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This is an advanced deployment guide to configure Contour on AWS with the Network Load Balancer (NLB). This configuration has several advantages:

  1. NLBs are often cheaper. This is especially true for development. Idle LBs do not cost money.
  2. There are no extra network hops. Traffic goes to the NLB, to the node hosting Contour, and then to the target pod.
  3. Source IP addresses are retained. Envoy (running as part of Contour) sees the native source IP address and records this with an X-Forwarded-For header.

Moving parts

  • We run Envoy as a DaemonSet across the cluster and Contour as a deployment
  • The Envoy pod runs on host ports 80 and 443 on the node
  • Host networking means that traffic hits Envoy without transitioning through any other fancy networking hops
  • Contour also binds to 8001 for Envoy->Contour config traffic.

Deploying Contour

  1. Clone the Contour repository and cd into the repo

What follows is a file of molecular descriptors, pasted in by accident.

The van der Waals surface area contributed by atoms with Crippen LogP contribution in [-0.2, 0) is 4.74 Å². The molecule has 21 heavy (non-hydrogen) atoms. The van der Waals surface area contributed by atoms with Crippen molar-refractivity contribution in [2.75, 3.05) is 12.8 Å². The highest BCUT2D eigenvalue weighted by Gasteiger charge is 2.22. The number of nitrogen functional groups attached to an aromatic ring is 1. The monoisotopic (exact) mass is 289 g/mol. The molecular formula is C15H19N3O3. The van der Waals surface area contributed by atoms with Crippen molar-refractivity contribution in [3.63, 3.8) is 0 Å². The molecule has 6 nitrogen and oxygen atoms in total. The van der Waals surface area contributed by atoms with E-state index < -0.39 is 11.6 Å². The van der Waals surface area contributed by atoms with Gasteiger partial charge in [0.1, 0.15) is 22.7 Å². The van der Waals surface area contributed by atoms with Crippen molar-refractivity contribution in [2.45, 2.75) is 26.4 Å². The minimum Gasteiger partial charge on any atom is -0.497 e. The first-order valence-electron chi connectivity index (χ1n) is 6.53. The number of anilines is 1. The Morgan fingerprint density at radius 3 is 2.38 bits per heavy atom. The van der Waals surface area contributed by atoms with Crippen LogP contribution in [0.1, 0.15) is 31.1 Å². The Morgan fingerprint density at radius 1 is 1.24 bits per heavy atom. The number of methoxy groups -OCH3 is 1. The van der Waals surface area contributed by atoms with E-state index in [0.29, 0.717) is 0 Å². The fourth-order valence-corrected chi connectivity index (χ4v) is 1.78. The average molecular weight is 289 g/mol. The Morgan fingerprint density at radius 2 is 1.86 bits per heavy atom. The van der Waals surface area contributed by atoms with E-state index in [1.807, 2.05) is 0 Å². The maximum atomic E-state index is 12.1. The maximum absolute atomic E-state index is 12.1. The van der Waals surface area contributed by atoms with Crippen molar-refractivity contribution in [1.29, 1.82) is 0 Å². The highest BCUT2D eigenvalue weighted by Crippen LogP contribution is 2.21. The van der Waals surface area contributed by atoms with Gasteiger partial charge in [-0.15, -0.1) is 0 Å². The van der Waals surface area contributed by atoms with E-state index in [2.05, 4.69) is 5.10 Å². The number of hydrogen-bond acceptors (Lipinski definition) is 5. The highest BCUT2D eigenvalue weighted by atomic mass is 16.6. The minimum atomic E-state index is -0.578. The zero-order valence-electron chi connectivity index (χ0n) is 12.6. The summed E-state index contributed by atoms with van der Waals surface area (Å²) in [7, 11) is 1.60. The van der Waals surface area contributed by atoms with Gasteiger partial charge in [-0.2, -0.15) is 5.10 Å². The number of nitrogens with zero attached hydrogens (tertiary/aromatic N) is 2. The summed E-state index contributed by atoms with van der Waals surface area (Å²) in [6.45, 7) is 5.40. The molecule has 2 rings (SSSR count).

2. Edit the Envoy service (02-service-envoy.yaml) in the examples/contour directory:
    • Remove the existing annotation: tcp
    • Add the following annotation: nlb
  3. Run kubectl apply -f examples/contour

This creates the projectcontour Namespace along with a ServiceAccount, RBAC rules, Contour Deployment and an Envoy DaemonSet. It also creates the NLB based loadbalancer for you.

You can get the address of your NLB via:

$ kubectl get service envoy --namespace=projectcontour -o jsonpath='{.status.loadBalancer.ingress[0].hostname}'


You can now test your NLB.

  1. Install a workload (see the kuard example in the main deployment guide).
  2. Look up the address for your NLB in the AWS console and enter it in your browser.
  • Notice that Envoy fills out X-Forwarded-For, because it was the first to see the traffic directly from the browser.

Ready to try Contour?

Read our getting started documentation.